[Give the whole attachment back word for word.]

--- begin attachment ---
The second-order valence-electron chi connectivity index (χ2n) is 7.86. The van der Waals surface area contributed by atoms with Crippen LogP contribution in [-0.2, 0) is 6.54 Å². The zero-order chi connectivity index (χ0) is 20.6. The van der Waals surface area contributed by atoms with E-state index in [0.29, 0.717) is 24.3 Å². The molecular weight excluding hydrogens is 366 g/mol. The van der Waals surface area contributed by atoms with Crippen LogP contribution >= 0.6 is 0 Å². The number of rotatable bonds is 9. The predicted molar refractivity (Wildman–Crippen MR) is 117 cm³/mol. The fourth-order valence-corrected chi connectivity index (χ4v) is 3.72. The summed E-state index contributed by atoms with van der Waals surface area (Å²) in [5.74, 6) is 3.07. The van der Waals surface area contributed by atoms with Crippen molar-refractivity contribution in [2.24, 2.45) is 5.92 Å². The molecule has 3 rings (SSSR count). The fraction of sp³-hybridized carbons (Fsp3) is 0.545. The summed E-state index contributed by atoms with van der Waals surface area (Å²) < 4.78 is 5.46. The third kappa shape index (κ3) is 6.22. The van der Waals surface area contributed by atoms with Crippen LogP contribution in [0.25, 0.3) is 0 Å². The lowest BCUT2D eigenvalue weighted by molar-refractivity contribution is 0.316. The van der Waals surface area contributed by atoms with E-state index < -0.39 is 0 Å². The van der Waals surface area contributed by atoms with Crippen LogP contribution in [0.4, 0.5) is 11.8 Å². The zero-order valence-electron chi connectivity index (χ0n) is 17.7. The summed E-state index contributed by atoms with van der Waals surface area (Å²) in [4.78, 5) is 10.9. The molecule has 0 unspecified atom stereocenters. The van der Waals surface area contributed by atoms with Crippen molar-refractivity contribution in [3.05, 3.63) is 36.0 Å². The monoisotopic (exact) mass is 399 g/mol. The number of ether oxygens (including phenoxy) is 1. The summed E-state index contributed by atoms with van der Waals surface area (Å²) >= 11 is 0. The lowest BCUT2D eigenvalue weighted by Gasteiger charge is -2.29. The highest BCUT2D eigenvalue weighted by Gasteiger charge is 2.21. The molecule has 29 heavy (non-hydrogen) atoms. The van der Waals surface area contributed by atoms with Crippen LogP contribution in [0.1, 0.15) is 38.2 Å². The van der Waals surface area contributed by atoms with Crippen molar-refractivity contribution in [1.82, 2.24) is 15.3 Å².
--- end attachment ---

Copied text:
The second-order valence-electron chi connectivity index (χ2n) is 7.86. The van der Waals surface area contributed by atoms with Crippen LogP contribution in [-0.2, 0) is 6.54 Å². The zero-order chi connectivity index (χ0) is 20.6. The van der Waals surface area contributed by atoms with E-state index in [0.29, 0.717) is 24.3 Å². The molecular weight excluding hydrogens is 366 g/mol. The van der Waals surface area contributed by atoms with Crippen LogP contribution >= 0.6 is 0 Å². The number of rotatable bonds is 9. The predicted molar refractivity (Wildman–Crippen MR) is 117 cm³/mol. The fourth-order valence-corrected chi connectivity index (χ4v) is 3.72. The summed E-state index contributed by atoms with van der Waals surface area (Å²) in [5.74, 6) is 3.07. The van der Waals surface area contributed by atoms with Crippen molar-refractivity contribution in [2.24, 2.45) is 5.92 Å². The molecule has 3 rings (SSSR count). The fraction of sp³-hybridized carbons (Fsp3) is 0.545. The summed E-state index contributed by atoms with van der Waals surface area (Å²) < 4.78 is 5.46. The third kappa shape index (κ3) is 6.22. The van der Waals surface area contributed by atoms with Crippen LogP contribution in [0.25, 0.3) is 0 Å². The lowest BCUT2D eigenvalue weighted by molar-refractivity contribution is 0.316. The van der Waals surface area contributed by atoms with E-state index < -0.39 is 0 Å². The van der Waals surface area contributed by atoms with Crippen LogP contribution in [0.4, 0.5) is 11.8 Å². The zero-order valence-electron chi connectivity index (χ0n) is 17.7. The summed E-state index contributed by atoms with van der Waals surface area (Å²) in [4.78, 5) is 10.9. The molecule has 0 unspecified atom stereocenters. The van der Waals surface area contributed by atoms with Crippen molar-refractivity contribution in [3.05, 3.63) is 36.0 Å². The monoisotopic (exact) mass is 399 g/mol. The number of ether oxygens (including phenoxy) is 1. The summed E-state index contributed by atoms with van der Waals surface area (Å²) >= 11 is 0. The lowest BCUT2D eigenvalue weighted by Gasteiger charge is -2.29. The highest BCUT2D eigenvalue weighted by Gasteiger charge is 2.21. The molecule has 29 heavy (non-hydrogen) atoms. The van der Waals surface area contributed by atoms with Crippen LogP contribution in [0.1, 0.15) is 38.2 Å². The van der Waals surface area contributed by atoms with Crippen molar-refractivity contribution in [1.82, 2.24) is 15.3 Å².